Library binding covered in solid red cloth and with gold stamping on the spine.
This example of a library binding shows the plain, solid-color red book cloth covering with gold stamping on the spine. Click to view larger.
Six examples of library bindings showing different cloth colors and spine stamping styles.
Several examples of library bindings with University of Illinois property stamps along the bottom of the spines. Click to view larger.

Frequently Asked Questions

How dangerous are these materials?
Research is currently ongoing. The Library’s Preservation Services unit is currently working with safety experts on campus to evaluate the scope of the risk within our various library locations on campus, and will use that information to plan and implement safety precautions to protect our staff and patrons.

What should I do if I accidentally touch one of these items?
Based on preliminary research, we believe the greatest hazard is possible ingestion via transfer from skin to mouth, eyes, or nose. Immediately wash your hands with soap and water. Do not rub your eyes, nose, or touch your face while handling materials. Do not eat, drink, or smoke while handling materials. Initial research conducted by other institutions indicates there is not a risk of arsenic inhalation when handling these items.

How can I protect myself?
We encourage patrons to utilize digital versions whenever possible. Patrons browsing in the stacks may wear nitrile gloves, available at the circulation desk. Library staff who may come into contact with Nineteenth Century monographs in their original bindings through the course of their regular work should wear nitrile gloves when handling those materials.


For a quick tutorial on recommended glove removal technique, please watch the a brief video, Disposable Glove Removal Instructions, created by the University of Illinois Division of Research Safety.

How do I know if a digital copy of a book is available?
If an item is available online, a link to the digital version is included in the Library’s catalog. Example links below:


Screen shot of the library catalog search results page with Hathi Trust link highlighted.
HathiTrust link in library catalog search results pages.
Screen shot of the library catalog item record with Hathi Trust link highlighted.
HathiTrust link in library catalog item record.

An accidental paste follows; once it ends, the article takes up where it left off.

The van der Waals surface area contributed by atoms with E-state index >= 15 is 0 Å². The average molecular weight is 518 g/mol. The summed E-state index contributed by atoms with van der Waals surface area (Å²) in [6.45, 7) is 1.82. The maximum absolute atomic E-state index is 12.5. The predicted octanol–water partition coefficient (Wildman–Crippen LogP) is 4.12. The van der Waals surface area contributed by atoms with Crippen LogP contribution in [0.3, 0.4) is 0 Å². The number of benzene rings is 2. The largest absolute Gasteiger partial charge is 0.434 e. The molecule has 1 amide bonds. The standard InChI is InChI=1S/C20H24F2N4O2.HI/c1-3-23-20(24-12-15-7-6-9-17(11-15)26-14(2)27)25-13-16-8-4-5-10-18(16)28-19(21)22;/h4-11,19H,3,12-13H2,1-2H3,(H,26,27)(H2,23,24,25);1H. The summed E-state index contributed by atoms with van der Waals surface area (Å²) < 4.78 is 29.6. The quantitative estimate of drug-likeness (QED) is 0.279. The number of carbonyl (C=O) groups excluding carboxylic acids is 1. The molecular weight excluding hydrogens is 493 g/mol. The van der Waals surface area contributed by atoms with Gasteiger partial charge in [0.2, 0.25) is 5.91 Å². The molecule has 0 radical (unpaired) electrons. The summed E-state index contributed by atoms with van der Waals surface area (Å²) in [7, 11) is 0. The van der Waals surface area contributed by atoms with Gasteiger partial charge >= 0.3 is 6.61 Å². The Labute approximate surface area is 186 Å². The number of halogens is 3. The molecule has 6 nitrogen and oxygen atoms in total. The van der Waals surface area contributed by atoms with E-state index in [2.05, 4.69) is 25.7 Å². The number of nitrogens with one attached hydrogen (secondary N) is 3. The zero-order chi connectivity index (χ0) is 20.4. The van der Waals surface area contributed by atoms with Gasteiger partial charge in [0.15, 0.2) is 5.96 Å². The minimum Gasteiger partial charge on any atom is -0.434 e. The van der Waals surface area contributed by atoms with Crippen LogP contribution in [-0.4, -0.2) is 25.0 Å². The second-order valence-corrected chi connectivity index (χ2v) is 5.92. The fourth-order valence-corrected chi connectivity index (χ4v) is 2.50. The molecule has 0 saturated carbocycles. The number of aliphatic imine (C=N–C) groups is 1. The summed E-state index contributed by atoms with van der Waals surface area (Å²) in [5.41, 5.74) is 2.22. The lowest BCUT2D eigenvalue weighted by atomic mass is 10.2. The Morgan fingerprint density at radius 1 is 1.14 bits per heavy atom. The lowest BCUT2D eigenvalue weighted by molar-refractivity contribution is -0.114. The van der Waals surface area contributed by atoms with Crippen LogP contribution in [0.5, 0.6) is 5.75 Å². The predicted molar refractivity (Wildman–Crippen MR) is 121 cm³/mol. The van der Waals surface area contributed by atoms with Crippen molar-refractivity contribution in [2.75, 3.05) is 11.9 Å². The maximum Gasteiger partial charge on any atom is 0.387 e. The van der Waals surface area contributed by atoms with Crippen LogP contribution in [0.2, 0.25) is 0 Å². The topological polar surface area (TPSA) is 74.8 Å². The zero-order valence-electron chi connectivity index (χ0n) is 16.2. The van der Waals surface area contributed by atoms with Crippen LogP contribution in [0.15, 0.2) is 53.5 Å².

What if the book I need is not available digitally?
If the item is available from another I-Share institution, the catalog record will include a link to “Click here for availability via I-Share” (see below). Students, faculty, and staff may use Interlibrary Loan and Document Delivery to obtain materials not available in the Illinois Library system. Visit the Interlibrary Loan & Document Delivery webpage to learn more.
Screenshot of a library catalog item record highlighting the I-Share availability link
Items available through I-Share institutions will include a link to “Click here to availability via I-Share.”

If an item from the Library’s circulating collections is not available through I-Share or ILL, please use the Public Domain Digitization Request Form to request digitization. Digital Reformatting staff will assess the condition of the item to determine whether it can be scanned. If requesting digitization for more than 10 items, please contact the Digital Reformatting unit digibb@library.illinois.edu.

What should I do if I have one of these items on loan?
If you have a monograph published 1800-1899 in an original cloth binding (see above for identification tips), we recommend placing the item in a sealed zip-top plastic bag and washing hands after handling. We would prefer to have these items returned to the library at your earliest convenience.

You may also pick up a zip-top bag and pair of disposable gloves from the Circulation Desk on the second floor of the Main Library.

If you are unable to pick up the items at the Main Library, please email ui-lib-heavymetal@mx.uillinois.edu and Preservation Services staff will contact you to discuss arrangements, including if you have a book and want to return it, but are not currently local.

I’m a member of the media with questions. Who should I contact?
Please contact Heather Murphy, University Library Chief Communications Officer.

I’m a member of the library staff with questions. Who should I contact?
As always, please direct questions to your immediate supervisor first. Preservation Services will reach out to individual units as needed to discuss specific guidance. For any general project questions, please write to: ui-lib-heavymetal@mx.uillinois.edu.